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Seattle Seahawks Roundtable: Biggest Questions before Training Camp

What happens when you ask the same question to multiple Seattle Seahawks experts from around the web? You get different and not so different answers from those writers and fans that know the NFC West powerhouse the best.

Three Seattle Seahawks experts from different websites give us their thoughts on the upcoming season for our NFL Roundtable series. Lee Vowell from Fansided’s 12th Man RisingStuart Court from Pro Football Spot and the Pedestrian Podcast and Lars Russell from SB Nation’s Field Gulls lend their expertise. These West Coast NFL experts also share their thoughts as training camp begins around the league.

Question: What are the Seahawks’ biggest weaknesses headed into the season?

Lee Vowell: Like 2016, the biggest weakness for the Seahawks this season is the offensive line. Seattle signed veteran, and so far disappointing in his career, Luke Joeckel to play either left guard or left tackle. George Fant was starting by the end of last year at left tackle and seems to be the guy this year as well. He has to be better than last year if solely because he gained experience. If Fant starts off poorly, Joeckel may move out wide if he can show he has overcome last year’s MCL injury. Justin Britt is solid at center. But Mark Glowinski is a bit unknown at right guard after moving from left guard and Germain Ifedi will be playing right tackle for the first time as a pro. I think backup Ethan Pocic was a nice pick in the second round of this year’s draft but he’s still a rookie.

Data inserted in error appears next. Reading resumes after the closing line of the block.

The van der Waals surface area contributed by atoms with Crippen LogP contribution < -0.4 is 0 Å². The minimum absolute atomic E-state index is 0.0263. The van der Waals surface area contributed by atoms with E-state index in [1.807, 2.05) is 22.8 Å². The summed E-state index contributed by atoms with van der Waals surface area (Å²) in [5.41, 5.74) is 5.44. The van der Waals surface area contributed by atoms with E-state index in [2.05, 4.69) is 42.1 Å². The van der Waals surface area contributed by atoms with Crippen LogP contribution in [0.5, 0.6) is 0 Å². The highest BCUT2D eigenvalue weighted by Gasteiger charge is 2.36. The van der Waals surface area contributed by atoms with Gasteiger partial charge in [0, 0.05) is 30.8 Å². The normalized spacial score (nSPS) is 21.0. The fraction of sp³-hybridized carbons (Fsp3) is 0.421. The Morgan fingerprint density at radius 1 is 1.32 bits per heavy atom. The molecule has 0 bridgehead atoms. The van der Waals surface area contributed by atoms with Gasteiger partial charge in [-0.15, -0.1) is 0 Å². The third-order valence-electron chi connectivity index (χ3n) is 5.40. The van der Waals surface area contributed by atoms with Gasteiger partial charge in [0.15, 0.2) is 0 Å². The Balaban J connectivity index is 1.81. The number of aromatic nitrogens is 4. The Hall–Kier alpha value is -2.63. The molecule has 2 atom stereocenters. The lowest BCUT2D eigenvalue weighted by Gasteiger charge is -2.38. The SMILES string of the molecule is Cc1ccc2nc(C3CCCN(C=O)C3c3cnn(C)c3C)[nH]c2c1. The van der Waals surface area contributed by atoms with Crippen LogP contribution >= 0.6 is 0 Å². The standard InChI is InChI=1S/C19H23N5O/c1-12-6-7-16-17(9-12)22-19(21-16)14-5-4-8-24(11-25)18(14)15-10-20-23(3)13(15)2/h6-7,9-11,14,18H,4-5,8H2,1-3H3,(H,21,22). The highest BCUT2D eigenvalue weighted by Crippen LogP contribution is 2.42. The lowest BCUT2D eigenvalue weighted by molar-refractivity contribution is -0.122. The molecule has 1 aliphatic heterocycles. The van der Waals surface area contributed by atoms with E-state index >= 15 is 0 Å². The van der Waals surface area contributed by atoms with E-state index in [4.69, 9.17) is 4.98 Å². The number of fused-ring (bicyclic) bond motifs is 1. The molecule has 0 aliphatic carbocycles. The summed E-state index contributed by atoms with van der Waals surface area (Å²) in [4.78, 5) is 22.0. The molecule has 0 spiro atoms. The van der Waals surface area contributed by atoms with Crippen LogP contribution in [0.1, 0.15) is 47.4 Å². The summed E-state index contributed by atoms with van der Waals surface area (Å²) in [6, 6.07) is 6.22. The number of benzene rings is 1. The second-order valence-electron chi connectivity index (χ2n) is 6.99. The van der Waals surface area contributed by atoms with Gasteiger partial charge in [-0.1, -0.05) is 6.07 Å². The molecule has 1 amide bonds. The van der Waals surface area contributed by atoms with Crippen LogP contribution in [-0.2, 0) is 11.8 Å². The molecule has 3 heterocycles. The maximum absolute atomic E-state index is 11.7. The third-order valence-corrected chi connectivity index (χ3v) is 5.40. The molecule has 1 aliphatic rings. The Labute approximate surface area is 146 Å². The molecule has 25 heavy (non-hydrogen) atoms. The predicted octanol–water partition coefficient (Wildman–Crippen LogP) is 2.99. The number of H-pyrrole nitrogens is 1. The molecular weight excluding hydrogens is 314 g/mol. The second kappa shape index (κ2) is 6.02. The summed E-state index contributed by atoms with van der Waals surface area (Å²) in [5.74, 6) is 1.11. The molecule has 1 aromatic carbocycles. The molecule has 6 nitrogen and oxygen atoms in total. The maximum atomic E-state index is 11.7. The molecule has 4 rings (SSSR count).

Stuart Court: Camp will be a big thing to watch for Seahawks fans. With hope of the team settling on a starting five earlier than the past few years. George Fant and Germain Ifedi will need a ‘second year bounce’ to aid the unit. Fant appears likely to be the man at left tackle, if he settles in at the spot in 2017, that will be a long-term answer and will be a massive bonus in the 2017 season for Seattle.In at center, Justin Britt was the bright spot of the 2016 unit as he finally found a spot to thrive in on the line. He enters 2017 as a contract year and if he continues his consistent play, the deal will be forthcoming by seasons end.

While the weakest point of the Seahawks, the line has the biggest room for improvement.

Lars RussellSeattle’s greatest vulnerability is along its offensive line. It’s been that way for years but the problem got worse in 2016 when the Seahawks gave up pressure on 35 percent of passes and dropped to 25th in rushing, after finishing top five in that category every year since 2012. Poor blocking helped contribute to repeated injuries to running backs Thomas Rawls and C.J. Prosise and quarterback Russell Wilson. Seattle can’t sustain those kinds of problems and succeed on offense.

Question: What are Seattle’s biggest strengths?

Lee Vowell: As a unit the Seahawks are best along the defensive line. If Michael Bennett can stay healthy, the Seahawks have at least three legit pass rushers in Bennett, Cliff Avril and Frank Clark. There was an issue with the interior pass rush in 2016, but second-year defensive tackle Jarran Reed should be better this season. Plus, if Malik McDowell gets time inside he could add a lot to the rush. Ahtyba Rubin and Reed are excellent against the run. Individually, the Seahawks still have Bobby Wagner, Richard Sherman, Earl Thomas, Kam Chancellor and Russell Wilson. That talent alone should make them win the NFC West. 

Stuart CourtThe Seahawks, in a league where the QB is king have their’s settled. That, in the wider picture is the Seahawks biggest strength. Relying on him- after a year of injuries- is a comfort the Seahawks can lean on. Getting his running ability back will be a big key for the running game behind him and also the productivity of the Seahawks offense.While the defense will be as they have been for so many years now, the offensive strength has a chance to be special in 2017. With health not lingering over Wilson at this point, Jimmy Graham a year futher removed from his knee injury really adds to excitement of the unit.